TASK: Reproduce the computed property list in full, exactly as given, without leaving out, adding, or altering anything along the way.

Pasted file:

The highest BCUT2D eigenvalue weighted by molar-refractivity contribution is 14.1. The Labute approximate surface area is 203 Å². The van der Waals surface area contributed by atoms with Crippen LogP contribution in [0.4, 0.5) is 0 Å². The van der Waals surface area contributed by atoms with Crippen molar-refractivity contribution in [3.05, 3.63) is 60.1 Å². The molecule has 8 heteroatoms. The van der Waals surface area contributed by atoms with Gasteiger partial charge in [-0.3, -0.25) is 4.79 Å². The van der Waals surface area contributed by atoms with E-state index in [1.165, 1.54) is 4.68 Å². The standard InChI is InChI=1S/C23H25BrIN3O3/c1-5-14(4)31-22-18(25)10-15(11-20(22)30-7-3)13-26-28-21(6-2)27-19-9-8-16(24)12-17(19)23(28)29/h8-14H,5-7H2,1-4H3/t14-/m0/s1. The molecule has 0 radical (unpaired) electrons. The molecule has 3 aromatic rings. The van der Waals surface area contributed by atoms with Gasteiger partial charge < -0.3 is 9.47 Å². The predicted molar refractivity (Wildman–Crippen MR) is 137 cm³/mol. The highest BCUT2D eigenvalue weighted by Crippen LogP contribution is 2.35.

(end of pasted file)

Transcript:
The highest BCUT2D eigenvalue weighted by molar-refractivity contribution is 14.1. The Labute approximate surface area is 203 Å². The van der Waals surface area contributed by atoms with Crippen LogP contribution in [0.4, 0.5) is 0 Å². The van der Waals surface area contributed by atoms with Crippen molar-refractivity contribution in [3.05, 3.63) is 60.1 Å². The molecule has 8 heteroatoms. The van der Waals surface area contributed by atoms with Gasteiger partial charge in [-0.3, -0.25) is 4.79 Å². The van der Waals surface area contributed by atoms with E-state index in [1.165, 1.54) is 4.68 Å². The standard InChI is InChI=1S/C23H25BrIN3O3/c1-5-14(4)31-22-18(25)10-15(11-20(22)30-7-3)13-26-28-21(6-2)27-19-9-8-16(24)12-17(19)23(28)29/h8-14H,5-7H2,1-4H3/t14-/m0/s1. The molecule has 0 radical (unpaired) electrons. The molecule has 3 aromatic rings. The van der Waals surface area contributed by atoms with Gasteiger partial charge < -0.3 is 9.47 Å². The predicted molar refractivity (Wildman–Crippen MR) is 137 cm³/mol. The highest BCUT2D eigenvalue weighted by Crippen LogP contribution is 2.35.